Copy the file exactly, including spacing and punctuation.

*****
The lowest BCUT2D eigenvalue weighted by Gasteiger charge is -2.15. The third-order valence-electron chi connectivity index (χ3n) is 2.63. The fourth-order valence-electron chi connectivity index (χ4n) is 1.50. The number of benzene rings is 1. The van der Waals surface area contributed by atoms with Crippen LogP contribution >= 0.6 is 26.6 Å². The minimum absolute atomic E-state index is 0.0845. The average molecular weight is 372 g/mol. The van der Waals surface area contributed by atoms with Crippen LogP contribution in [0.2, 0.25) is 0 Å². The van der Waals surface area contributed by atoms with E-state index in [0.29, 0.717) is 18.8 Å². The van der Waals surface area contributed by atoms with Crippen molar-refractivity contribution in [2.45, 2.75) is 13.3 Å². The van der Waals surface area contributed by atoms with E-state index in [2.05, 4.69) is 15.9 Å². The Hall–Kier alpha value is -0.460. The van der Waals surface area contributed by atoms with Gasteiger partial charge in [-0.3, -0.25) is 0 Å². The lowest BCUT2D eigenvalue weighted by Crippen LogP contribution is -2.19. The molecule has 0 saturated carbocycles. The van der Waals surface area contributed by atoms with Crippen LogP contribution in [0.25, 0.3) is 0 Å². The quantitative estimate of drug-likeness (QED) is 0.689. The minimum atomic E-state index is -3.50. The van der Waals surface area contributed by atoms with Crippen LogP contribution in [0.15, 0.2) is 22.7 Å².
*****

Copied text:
The lowest BCUT2D eigenvalue weighted by Gasteiger charge is -2.15. The third-order valence-electron chi connectivity index (χ3n) is 2.63. The fourth-order valence-electron chi connectivity index (χ4n) is 1.50. The number of benzene rings is 1. The van der Waals surface area contributed by atoms with Crippen LogP contribution >= 0.6 is 26.6 Å². The minimum absolute atomic E-state index is 0.0845. The average molecular weight is 372 g/mol. The van der Waals surface area contributed by atoms with Crippen LogP contribution in [0.2, 0.25) is 0 Å². The van der Waals surface area contributed by atoms with E-state index in [0.29, 0.717) is 18.8 Å². The van der Waals surface area contributed by atoms with Crippen molar-refractivity contribution in [2.45, 2.75) is 13.3 Å². The van der Waals surface area contributed by atoms with E-state index in [2.05, 4.69) is 15.9 Å². The Hall–Kier alpha value is -0.460. The van der Waals surface area contributed by atoms with Gasteiger partial charge in [-0.3, -0.25) is 0 Å². The lowest BCUT2D eigenvalue weighted by Crippen LogP contribution is -2.19. The molecule has 0 saturated carbocycles. The van der Waals surface area contributed by atoms with Crippen LogP contribution in [0.25, 0.3) is 0 Å². The quantitative estimate of drug-likeness (QED) is 0.689. The minimum atomic E-state index is -3.50. The van der Waals surface area contributed by atoms with Crippen LogP contribution in [0.15, 0.2) is 22.7 Å².